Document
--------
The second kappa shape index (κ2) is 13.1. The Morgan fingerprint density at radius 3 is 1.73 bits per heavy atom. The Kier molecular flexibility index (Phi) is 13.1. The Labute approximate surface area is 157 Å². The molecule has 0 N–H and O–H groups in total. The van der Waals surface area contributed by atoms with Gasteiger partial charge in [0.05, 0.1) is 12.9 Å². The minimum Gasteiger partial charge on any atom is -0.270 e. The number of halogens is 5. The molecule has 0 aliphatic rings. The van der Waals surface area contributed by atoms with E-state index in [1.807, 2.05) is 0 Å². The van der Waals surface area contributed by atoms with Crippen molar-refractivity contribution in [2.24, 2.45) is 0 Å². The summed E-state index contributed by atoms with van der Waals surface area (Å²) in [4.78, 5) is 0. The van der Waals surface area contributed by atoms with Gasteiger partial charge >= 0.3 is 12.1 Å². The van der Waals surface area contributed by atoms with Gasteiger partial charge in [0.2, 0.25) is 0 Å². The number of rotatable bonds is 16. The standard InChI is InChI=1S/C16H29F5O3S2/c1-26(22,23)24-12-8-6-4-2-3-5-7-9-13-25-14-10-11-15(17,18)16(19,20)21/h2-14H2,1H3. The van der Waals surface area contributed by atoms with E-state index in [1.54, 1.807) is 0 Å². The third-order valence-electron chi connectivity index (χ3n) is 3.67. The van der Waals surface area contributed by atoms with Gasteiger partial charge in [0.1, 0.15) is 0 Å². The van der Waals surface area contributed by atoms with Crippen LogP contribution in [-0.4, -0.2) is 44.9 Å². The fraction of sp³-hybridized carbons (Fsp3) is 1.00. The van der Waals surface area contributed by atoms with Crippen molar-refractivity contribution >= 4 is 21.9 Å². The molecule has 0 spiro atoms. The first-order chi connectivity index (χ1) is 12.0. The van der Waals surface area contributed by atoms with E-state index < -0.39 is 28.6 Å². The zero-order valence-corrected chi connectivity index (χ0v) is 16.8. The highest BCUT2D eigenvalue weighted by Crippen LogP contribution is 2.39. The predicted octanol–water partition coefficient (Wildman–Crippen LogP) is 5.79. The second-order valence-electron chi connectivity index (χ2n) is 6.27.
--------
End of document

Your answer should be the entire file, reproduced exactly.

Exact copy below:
The second kappa shape index (κ2) is 13.1. The Morgan fingerprint density at radius 3 is 1.73 bits per heavy atom. The Kier molecular flexibility index (Phi) is 13.1. The Labute approximate surface area is 157 Å². The molecule has 0 N–H and O–H groups in total. The van der Waals surface area contributed by atoms with Gasteiger partial charge in [0.05, 0.1) is 12.9 Å². The minimum Gasteiger partial charge on any atom is -0.270 e. The number of halogens is 5. The molecule has 0 aliphatic rings. The van der Waals surface area contributed by atoms with E-state index in [1.807, 2.05) is 0 Å². The van der Waals surface area contributed by atoms with Crippen molar-refractivity contribution in [2.24, 2.45) is 0 Å². The summed E-state index contributed by atoms with van der Waals surface area (Å²) in [4.78, 5) is 0. The van der Waals surface area contributed by atoms with Gasteiger partial charge >= 0.3 is 12.1 Å². The van der Waals surface area contributed by atoms with Gasteiger partial charge in [0.2, 0.25) is 0 Å². The number of rotatable bonds is 16. The standard InChI is InChI=1S/C16H29F5O3S2/c1-26(22,23)24-12-8-6-4-2-3-5-7-9-13-25-14-10-11-15(17,18)16(19,20)21/h2-14H2,1H3. The van der Waals surface area contributed by atoms with E-state index in [1.54, 1.807) is 0 Å². The third-order valence-electron chi connectivity index (χ3n) is 3.67. The van der Waals surface area contributed by atoms with Gasteiger partial charge in [0.1, 0.15) is 0 Å². The van der Waals surface area contributed by atoms with Crippen LogP contribution in [-0.4, -0.2) is 44.9 Å². The fraction of sp³-hybridized carbons (Fsp3) is 1.00. The van der Waals surface area contributed by atoms with Crippen molar-refractivity contribution >= 4 is 21.9 Å². The molecule has 0 spiro atoms. The first-order chi connectivity index (χ1) is 12.0. The van der Waals surface area contributed by atoms with E-state index < -0.39 is 28.6 Å². The zero-order valence-corrected chi connectivity index (χ0v) is 16.8. The highest BCUT2D eigenvalue weighted by Crippen LogP contribution is 2.39. The predicted octanol–water partition coefficient (Wildman–Crippen LogP) is 5.79. The second-order valence-electron chi connectivity index (χ2n) is 6.27.